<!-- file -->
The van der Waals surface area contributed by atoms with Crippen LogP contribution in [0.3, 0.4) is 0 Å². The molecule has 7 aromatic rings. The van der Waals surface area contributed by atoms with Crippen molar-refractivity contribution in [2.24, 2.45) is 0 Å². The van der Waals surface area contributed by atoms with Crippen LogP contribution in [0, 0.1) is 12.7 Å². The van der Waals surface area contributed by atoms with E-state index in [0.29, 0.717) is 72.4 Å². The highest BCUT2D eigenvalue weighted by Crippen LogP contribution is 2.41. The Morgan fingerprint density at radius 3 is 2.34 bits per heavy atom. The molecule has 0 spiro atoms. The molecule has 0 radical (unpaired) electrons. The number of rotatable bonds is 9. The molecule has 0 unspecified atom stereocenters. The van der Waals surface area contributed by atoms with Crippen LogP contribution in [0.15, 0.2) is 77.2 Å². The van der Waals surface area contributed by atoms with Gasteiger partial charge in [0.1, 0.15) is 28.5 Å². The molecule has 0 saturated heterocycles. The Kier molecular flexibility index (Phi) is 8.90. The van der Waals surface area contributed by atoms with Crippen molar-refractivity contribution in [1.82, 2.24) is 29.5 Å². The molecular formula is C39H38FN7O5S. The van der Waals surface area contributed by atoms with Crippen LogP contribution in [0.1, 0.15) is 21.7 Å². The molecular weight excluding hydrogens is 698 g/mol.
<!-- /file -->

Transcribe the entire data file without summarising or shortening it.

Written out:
The van der Waals surface area contributed by atoms with Crippen LogP contribution in [0.3, 0.4) is 0 Å². The molecule has 7 aromatic rings. The van der Waals surface area contributed by atoms with Crippen molar-refractivity contribution in [2.24, 2.45) is 0 Å². The van der Waals surface area contributed by atoms with Crippen LogP contribution in [0, 0.1) is 12.7 Å². The van der Waals surface area contributed by atoms with E-state index in [0.29, 0.717) is 72.4 Å². The highest BCUT2D eigenvalue weighted by Crippen LogP contribution is 2.41. The Morgan fingerprint density at radius 3 is 2.34 bits per heavy atom. The molecule has 0 spiro atoms. The molecule has 0 radical (unpaired) electrons. The number of rotatable bonds is 9. The molecule has 0 unspecified atom stereocenters. The van der Waals surface area contributed by atoms with Crippen LogP contribution in [0.15, 0.2) is 77.2 Å². The van der Waals surface area contributed by atoms with Gasteiger partial charge in [0.1, 0.15) is 28.5 Å². The molecule has 0 saturated heterocycles. The Kier molecular flexibility index (Phi) is 8.90. The van der Waals surface area contributed by atoms with Crippen molar-refractivity contribution in [1.82, 2.24) is 29.5 Å². The molecular formula is C39H38FN7O5S. The van der Waals surface area contributed by atoms with Crippen LogP contribution in [0.1, 0.15) is 21.7 Å². The molecular weight excluding hydrogens is 698 g/mol.